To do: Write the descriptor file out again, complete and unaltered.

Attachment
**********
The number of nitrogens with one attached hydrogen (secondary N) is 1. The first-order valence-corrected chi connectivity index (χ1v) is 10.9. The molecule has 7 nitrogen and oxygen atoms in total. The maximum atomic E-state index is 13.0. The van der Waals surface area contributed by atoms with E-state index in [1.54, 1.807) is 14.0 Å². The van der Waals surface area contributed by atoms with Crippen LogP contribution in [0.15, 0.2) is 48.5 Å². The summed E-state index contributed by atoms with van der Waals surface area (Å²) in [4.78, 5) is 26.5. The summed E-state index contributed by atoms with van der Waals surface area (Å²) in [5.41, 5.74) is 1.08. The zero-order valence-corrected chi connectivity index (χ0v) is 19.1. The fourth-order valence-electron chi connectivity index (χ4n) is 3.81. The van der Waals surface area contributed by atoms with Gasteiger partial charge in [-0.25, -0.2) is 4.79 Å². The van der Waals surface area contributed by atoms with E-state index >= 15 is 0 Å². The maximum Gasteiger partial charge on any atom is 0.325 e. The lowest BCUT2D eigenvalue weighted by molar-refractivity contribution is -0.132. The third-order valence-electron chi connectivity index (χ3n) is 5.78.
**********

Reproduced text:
The number of nitrogens with one attached hydrogen (secondary N) is 1. The first-order valence-corrected chi connectivity index (χ1v) is 10.9. The molecule has 7 nitrogen and oxygen atoms in total. The maximum atomic E-state index is 13.0. The van der Waals surface area contributed by atoms with E-state index in [1.54, 1.807) is 14.0 Å². The van der Waals surface area contributed by atoms with Crippen LogP contribution in [0.15, 0.2) is 48.5 Å². The summed E-state index contributed by atoms with van der Waals surface area (Å²) in [4.78, 5) is 26.5. The summed E-state index contributed by atoms with van der Waals surface area (Å²) in [5.41, 5.74) is 1.08. The zero-order valence-corrected chi connectivity index (χ0v) is 19.1. The fourth-order valence-electron chi connectivity index (χ4n) is 3.81. The van der Waals surface area contributed by atoms with Gasteiger partial charge in [-0.25, -0.2) is 4.79 Å². The van der Waals surface area contributed by atoms with E-state index >= 15 is 0 Å². The maximum Gasteiger partial charge on any atom is 0.325 e. The lowest BCUT2D eigenvalue weighted by molar-refractivity contribution is -0.132. The third-order valence-electron chi connectivity index (χ3n) is 5.78.